Black men in Georgia have been disproportionately affected by monkeypox, according to the Atlanta Journal-Constitution. New data from the Georgia Department of Public Health from weeks ago didn’t foresee this disparity. However, Black people saw it coming.
The circumstances in which Black people couldn’t get vaccinated, tested or receive proper care for with COVID-19 are nearly identical to what we’re seeing with monkeypox. CNN reported earlier this month that Black and Hispanic men who were in recent sexual contact with another man made up 54 percent of the initial cases submitted to the CDC. In recent weeks, it’s only grown more but now, across the rest of the community.
“A few weeks ago when this was circulating in Europe, this wasn’t even being talked about in our communities of color. And I think there was an initial perception that this was in, largely white communities and white, gay and MSM (men having sex with men) communities,” said Dr. Jonathan Colasanti, medical director of Grady Memorial Hospital’s Ponce De Leon Center, to AJC.
More on Georgia’s monkeypox cases from AJC:
By Wednesday, confirmed cases in Georgia had climbed to 749 and includes eight women, according to DPH. The actual number is likely far higher.
Data from DPH, available for 74% of the cases, shows this racial breakdown: 82% Black people, 14% white, under 1% Asian; multiracial and “other” accounted for a total of about 3%. The total includes 6% Hispanic people.
In Georgia, the overwhelming majority of cases are in metro Atlanta, but cases have been diagnosed in 25 counties outside metro Atlanta. Nearly 99% of the cases are among men, and the majority of the cases are among men who have sex with men, according to DPH. The age range is 18 to 66, with a median age of 34.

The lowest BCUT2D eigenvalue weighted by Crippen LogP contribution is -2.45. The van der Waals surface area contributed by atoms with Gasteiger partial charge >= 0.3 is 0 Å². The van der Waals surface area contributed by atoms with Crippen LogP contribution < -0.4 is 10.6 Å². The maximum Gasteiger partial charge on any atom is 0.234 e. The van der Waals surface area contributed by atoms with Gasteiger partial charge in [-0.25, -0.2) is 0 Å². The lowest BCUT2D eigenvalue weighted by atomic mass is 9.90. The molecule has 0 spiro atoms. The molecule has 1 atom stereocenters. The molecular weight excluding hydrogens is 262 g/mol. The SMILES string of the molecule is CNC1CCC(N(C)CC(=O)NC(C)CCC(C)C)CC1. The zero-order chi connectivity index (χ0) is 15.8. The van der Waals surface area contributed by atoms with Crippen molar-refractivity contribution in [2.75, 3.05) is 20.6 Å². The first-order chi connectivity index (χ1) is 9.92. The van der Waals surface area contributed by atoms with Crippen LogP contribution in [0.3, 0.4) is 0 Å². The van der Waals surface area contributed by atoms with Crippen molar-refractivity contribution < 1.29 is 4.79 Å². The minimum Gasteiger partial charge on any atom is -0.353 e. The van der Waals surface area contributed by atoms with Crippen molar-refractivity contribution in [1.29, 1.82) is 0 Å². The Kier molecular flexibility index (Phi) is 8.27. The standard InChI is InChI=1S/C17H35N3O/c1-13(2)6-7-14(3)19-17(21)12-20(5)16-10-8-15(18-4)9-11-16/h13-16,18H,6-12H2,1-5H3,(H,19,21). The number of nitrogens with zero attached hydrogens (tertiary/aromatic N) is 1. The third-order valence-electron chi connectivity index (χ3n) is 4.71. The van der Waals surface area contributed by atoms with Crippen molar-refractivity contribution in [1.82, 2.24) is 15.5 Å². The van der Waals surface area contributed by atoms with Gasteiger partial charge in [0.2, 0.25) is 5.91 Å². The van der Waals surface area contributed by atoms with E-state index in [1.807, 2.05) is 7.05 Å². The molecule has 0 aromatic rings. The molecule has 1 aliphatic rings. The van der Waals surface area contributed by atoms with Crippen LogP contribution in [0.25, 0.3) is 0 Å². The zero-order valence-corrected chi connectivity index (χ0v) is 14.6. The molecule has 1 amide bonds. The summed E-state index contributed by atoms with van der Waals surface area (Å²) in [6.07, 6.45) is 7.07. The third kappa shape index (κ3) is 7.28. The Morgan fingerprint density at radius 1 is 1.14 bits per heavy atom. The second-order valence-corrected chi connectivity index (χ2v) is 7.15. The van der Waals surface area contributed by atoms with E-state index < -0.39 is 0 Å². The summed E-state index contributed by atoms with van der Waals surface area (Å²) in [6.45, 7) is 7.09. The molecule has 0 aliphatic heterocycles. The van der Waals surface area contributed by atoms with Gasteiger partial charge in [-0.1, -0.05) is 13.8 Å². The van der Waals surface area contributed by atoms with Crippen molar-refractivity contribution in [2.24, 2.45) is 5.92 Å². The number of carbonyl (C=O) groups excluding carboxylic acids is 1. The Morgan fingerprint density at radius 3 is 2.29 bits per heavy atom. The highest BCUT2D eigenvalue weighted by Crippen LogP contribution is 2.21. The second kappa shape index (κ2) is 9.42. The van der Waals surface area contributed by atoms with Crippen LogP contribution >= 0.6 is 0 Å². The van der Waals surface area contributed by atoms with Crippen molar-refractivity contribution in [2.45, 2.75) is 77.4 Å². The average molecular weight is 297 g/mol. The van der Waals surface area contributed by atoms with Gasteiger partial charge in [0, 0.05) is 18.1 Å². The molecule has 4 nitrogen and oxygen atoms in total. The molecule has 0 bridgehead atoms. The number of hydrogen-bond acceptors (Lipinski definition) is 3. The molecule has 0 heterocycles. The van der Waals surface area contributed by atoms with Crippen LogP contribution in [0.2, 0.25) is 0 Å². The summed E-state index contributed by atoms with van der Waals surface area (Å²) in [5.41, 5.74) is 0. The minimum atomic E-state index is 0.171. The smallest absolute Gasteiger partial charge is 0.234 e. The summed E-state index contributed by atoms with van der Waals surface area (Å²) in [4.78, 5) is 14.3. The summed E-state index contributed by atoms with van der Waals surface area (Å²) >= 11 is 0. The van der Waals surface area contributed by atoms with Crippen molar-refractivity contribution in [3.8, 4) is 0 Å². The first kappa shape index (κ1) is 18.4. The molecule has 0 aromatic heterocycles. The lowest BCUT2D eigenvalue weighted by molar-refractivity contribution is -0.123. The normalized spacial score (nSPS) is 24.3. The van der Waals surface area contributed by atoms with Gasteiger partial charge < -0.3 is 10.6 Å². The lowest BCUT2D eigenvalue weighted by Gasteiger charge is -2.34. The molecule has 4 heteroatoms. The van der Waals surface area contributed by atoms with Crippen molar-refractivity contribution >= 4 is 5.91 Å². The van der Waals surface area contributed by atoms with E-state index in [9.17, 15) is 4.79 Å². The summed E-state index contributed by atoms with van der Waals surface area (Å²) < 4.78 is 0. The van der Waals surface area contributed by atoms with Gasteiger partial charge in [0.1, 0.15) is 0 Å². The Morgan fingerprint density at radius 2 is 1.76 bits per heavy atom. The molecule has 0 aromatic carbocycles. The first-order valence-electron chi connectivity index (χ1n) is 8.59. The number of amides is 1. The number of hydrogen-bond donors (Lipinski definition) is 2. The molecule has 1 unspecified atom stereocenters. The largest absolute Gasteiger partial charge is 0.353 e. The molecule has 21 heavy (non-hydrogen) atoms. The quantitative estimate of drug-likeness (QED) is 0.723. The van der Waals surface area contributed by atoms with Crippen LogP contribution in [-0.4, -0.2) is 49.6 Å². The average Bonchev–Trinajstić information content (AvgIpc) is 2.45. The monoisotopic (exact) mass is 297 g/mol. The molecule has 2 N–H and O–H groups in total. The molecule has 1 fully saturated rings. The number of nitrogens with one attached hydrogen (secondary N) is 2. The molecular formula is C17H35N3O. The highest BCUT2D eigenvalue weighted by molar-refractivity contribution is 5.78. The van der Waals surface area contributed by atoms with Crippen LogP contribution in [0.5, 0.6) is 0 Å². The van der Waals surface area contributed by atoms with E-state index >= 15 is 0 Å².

“We see that kind of disparity across all health outcomes when it comes to African Americans. Health equity is just not there. It’s because we don’t access services for a myriad of reasons, we’re distrusting of the health community. So, even with the vaccinations, there are people who are undecided,” said Nathan Townsend, manager of prevention services for NAESM, an organization advocating for Black gay health, via AJC.
It comes as no surprise that the racism in the healthcare system leads to data like we’re seeing here. Particularly, lack of proper Black LGBTQ+ care is the reason why Black gay men are hurting the most from this virus. On the other hand, the resources may be there but because of disparities within the LGBTQ+ community, they are inaccessible.
“When the White gays are no longer paying attention to it, they move along because they got theirs. The attention has moved along, the resources moved along,” said Matthew Rose, an HIV activist in D.C. to The Washington Post.
This is a perfect time for the health agencies to get it right when it comes to providing care and resources to marginalized communities. Without addressing the discrimination, more lives will be at risk.